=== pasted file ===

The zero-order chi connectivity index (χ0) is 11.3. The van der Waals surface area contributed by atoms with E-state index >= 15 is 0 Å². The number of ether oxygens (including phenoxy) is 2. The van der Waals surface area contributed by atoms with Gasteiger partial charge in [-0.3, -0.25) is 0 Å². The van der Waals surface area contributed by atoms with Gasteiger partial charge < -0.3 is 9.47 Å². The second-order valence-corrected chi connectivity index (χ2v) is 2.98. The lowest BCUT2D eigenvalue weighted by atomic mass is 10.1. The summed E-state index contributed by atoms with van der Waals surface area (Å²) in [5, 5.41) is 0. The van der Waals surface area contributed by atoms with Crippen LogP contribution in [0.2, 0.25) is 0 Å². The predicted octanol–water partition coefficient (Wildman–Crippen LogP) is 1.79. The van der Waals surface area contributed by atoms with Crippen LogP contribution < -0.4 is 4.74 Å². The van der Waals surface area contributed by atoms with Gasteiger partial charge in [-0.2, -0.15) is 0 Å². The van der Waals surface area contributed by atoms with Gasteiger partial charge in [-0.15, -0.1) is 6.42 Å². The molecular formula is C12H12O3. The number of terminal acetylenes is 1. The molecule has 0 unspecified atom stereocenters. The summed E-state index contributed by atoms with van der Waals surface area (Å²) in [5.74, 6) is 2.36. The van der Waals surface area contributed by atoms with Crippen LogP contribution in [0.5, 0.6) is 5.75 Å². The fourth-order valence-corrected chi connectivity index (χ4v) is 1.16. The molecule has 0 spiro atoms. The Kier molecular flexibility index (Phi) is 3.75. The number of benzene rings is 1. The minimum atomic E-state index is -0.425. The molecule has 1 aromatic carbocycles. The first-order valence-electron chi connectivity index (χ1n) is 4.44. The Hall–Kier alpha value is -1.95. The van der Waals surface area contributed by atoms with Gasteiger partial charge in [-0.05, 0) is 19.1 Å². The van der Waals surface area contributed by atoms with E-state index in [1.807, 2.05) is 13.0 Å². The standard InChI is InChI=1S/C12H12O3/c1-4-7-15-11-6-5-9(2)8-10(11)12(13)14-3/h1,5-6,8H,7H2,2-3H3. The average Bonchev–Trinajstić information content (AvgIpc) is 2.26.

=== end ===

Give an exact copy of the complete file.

The zero-order chi connectivity index (χ0) is 11.3. The van der Waals surface area contributed by atoms with E-state index >= 15 is 0 Å². The number of ether oxygens (including phenoxy) is 2. The van der Waals surface area contributed by atoms with Gasteiger partial charge in [-0.3, -0.25) is 0 Å². The van der Waals surface area contributed by atoms with Gasteiger partial charge < -0.3 is 9.47 Å². The second-order valence-corrected chi connectivity index (χ2v) is 2.98. The lowest BCUT2D eigenvalue weighted by atomic mass is 10.1. The summed E-state index contributed by atoms with van der Waals surface area (Å²) in [5, 5.41) is 0. The van der Waals surface area contributed by atoms with Crippen LogP contribution in [0.2, 0.25) is 0 Å². The predicted octanol–water partition coefficient (Wildman–Crippen LogP) is 1.79. The van der Waals surface area contributed by atoms with Crippen LogP contribution < -0.4 is 4.74 Å². The van der Waals surface area contributed by atoms with Gasteiger partial charge in [-0.2, -0.15) is 0 Å². The van der Waals surface area contributed by atoms with Gasteiger partial charge in [-0.15, -0.1) is 6.42 Å². The molecular formula is C12H12O3. The number of terminal acetylenes is 1. The molecule has 0 unspecified atom stereocenters. The summed E-state index contributed by atoms with van der Waals surface area (Å²) in [5.74, 6) is 2.36. The van der Waals surface area contributed by atoms with Crippen LogP contribution in [0.5, 0.6) is 5.75 Å². The fourth-order valence-corrected chi connectivity index (χ4v) is 1.16. The molecule has 0 spiro atoms. The Kier molecular flexibility index (Phi) is 3.75. The number of benzene rings is 1. The minimum atomic E-state index is -0.425. The molecule has 1 aromatic carbocycles. The first-order valence-electron chi connectivity index (χ1n) is 4.44. The Hall–Kier alpha value is -1.95. The van der Waals surface area contributed by atoms with Gasteiger partial charge in [-0.05, 0) is 19.1 Å². The van der Waals surface area contributed by atoms with E-state index in [1.807, 2.05) is 13.0 Å². The standard InChI is InChI=1S/C12H12O3/c1-4-7-15-11-6-5-9(2)8-10(11)12(13)14-3/h1,5-6,8H,7H2,2-3H3. The average Bonchev–Trinajstić information content (AvgIpc) is 2.26.